Comparing Rococo & Bourgeois Realism

Comparing Rococo & Bourgeois Realism
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  • 00:00 Art of Peasants and Kings
  • 00:42 The Rococo
  • 1:48 Bourgeois Realism
  • 4:20 Lesson Summary
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Lesson Transcript
Instructor: Christopher Muscato

Chris has a master's degree in history and teaches at the University of Northern Colorado.

The styles of Rococo and Bourgeois Realism existed at the same time, but ended up looking very different. Find out why and test your understanding with a brief quiz.

Art of Peasants and Kings

So, way back in the 18th century, there were regular people. Surprising, I know. A lot of the time in art, we don't get to talk about average people who lived on modest budgets because those people couldn't afford to commission the greatest masterpieces of art history. This means that not only do we not always pay attention to average people, but many times, artists didn't either. After all, they needed people to buy their art, so they often had to cater to the tastes of the rich. But every now and then, the rich wanted paintings of the poor. And when that happens, art gets a little more interesting.

The Rococo

Let's start by talking about the people of the 18th century who didn't want paintings of the poor. France in the early 1700s was the playground of the rich, characterized by the artistic style of the Rococo. Rococo styles embraced the attitudes of the wealthy; it was frivolous, playful, elegant, and often hedonistic with light colors and asymmetrical, swirling designs. Rococo paintings depicted people having countryside parties, called Fête galante scenes, or engaged in various lustful activities.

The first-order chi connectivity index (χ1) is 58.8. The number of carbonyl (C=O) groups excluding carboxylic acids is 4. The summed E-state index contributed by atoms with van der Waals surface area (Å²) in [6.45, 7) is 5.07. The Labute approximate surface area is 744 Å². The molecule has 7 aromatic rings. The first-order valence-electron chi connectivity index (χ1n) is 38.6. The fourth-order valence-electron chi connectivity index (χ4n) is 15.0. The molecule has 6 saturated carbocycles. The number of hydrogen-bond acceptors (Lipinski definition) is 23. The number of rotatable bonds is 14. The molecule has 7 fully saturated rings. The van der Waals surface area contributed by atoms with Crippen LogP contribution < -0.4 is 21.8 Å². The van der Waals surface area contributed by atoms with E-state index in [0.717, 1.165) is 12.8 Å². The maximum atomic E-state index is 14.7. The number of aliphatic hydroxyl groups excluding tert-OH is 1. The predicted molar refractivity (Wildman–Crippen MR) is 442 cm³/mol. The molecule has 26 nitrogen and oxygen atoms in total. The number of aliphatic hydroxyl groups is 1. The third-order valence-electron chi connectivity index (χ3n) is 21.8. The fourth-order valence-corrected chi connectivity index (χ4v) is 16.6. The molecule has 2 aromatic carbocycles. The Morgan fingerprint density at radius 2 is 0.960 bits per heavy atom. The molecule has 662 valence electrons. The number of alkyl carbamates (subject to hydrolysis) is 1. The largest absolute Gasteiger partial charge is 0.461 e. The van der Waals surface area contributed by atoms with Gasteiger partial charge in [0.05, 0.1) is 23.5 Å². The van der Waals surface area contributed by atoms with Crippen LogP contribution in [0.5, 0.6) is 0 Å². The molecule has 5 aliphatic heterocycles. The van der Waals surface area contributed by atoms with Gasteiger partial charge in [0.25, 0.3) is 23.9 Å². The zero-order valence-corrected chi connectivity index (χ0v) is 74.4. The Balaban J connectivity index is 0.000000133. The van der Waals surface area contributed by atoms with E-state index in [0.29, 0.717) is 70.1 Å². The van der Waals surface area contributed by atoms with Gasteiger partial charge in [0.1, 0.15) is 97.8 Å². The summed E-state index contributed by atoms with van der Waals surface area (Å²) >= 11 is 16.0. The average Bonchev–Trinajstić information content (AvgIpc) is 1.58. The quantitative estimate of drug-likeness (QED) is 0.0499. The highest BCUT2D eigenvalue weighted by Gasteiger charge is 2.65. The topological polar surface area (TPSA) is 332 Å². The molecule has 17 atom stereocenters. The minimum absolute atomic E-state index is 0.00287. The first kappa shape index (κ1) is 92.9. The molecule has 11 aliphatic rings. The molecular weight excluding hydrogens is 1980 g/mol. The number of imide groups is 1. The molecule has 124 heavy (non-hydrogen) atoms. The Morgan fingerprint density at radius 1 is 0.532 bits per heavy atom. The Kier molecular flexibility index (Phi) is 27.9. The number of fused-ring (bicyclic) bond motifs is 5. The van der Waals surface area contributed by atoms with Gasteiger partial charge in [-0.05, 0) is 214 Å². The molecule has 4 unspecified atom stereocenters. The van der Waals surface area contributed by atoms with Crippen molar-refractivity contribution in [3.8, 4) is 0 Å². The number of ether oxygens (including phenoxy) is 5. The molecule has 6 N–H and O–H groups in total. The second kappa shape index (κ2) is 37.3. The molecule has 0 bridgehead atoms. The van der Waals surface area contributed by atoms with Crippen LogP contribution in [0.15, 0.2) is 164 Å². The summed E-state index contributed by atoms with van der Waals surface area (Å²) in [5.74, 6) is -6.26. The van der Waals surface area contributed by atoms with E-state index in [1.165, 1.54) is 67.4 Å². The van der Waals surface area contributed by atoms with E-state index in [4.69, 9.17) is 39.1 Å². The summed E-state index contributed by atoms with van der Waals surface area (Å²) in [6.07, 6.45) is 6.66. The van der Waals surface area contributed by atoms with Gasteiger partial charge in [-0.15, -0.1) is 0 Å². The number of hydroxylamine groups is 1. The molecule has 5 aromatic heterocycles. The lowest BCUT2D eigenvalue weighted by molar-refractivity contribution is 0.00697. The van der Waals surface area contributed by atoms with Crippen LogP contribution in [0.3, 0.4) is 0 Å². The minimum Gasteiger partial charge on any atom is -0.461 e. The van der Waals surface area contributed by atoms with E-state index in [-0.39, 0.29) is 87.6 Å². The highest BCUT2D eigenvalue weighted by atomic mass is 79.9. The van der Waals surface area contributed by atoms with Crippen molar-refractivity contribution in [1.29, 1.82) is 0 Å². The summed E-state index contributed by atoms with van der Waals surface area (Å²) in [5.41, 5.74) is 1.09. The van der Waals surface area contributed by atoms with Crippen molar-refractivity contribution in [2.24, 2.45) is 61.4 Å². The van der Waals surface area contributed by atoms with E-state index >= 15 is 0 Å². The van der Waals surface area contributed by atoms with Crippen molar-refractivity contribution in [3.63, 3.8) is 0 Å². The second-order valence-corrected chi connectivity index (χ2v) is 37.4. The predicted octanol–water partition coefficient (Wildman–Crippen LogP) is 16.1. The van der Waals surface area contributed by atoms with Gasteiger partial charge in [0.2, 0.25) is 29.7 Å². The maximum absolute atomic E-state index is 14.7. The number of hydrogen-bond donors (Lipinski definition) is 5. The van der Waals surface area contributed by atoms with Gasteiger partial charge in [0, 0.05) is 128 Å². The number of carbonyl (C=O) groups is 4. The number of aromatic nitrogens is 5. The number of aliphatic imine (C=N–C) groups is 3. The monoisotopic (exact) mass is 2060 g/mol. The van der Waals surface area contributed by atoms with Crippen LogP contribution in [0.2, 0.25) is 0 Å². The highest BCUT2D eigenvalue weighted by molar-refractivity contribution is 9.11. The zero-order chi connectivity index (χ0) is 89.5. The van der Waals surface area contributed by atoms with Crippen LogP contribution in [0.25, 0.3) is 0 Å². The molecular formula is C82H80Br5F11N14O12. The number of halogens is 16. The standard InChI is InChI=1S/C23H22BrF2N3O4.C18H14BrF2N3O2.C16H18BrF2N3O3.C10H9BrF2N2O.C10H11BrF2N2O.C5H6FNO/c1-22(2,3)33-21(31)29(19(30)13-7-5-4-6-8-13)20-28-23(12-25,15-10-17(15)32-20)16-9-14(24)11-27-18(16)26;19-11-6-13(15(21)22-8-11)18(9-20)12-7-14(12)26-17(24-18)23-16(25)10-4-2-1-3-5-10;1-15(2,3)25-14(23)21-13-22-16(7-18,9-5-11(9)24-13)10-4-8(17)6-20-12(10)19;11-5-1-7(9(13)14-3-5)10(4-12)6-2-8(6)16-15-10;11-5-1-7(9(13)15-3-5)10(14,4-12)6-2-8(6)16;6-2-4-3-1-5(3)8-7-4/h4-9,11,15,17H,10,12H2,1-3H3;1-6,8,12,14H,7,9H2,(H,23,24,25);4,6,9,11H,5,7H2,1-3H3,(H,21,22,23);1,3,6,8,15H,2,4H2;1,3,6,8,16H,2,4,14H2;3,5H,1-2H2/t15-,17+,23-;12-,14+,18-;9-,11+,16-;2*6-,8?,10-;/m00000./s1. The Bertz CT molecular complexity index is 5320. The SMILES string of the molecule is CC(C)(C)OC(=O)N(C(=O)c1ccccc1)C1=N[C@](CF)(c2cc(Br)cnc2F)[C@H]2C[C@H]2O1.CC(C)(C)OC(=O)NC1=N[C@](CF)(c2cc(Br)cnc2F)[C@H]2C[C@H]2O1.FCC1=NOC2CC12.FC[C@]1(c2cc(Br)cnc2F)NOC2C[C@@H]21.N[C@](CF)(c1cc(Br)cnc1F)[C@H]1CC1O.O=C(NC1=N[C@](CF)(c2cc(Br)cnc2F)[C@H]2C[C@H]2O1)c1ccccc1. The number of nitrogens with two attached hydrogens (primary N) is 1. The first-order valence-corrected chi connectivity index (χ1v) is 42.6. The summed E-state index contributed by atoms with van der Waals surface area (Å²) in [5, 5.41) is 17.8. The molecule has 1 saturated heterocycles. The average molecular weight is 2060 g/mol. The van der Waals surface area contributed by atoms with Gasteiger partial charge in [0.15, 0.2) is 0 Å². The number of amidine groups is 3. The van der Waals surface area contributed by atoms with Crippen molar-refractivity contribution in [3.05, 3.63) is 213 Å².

The Swing by Fragonard
The Swing

Look at this one, The Swing by Jean-Honoré Fragonard. Seems innocent enough, right? But see that young man in the bushes below the girl? She is teasing him by kicking off her shoe at a statue of Cupid, giving him a strategic view of her dress. This was Rococo life. The wealthy French aristocrats wanted paintings of their society, and with their substantial vanity, also appreciated portraits that showed off their wealth, social status, and laid-back attitude.

Bourgeois Realism

Then came the Enlightenment. Many intellectuals and wealthy members of English society were troubled by the excesses of the rich and latched onto an idea presented by Jean-Jacques Rousseau that romanticized peasantry. Because of this, scenes of peasant life became a popular subject. We call this focus on peasant life with a morally-uplifting message Bourgeois Realism. The term 'Bourgeois' was a French word for the middle class and realism, of course, refers to the naturalistic appearance of the art. Bourgeois realist art used soft, earth tones and subtle designs that contrasted pretty strongly with the light, feathery frivolity of the Rococo.

One of the champions of Bourgeois Realism in France was Jean-Baptiste-Siméon Chardin. I know, that's a lot of hyphens for one name. Anyway, at the same time that most French artists were painting scenes of lavish parties, Chardin was painting this. This one's called Woman Cleaning Turnips, painted around 1738

Woman Cleaning Turnips by Chardin
Woman Cleaning Turnips

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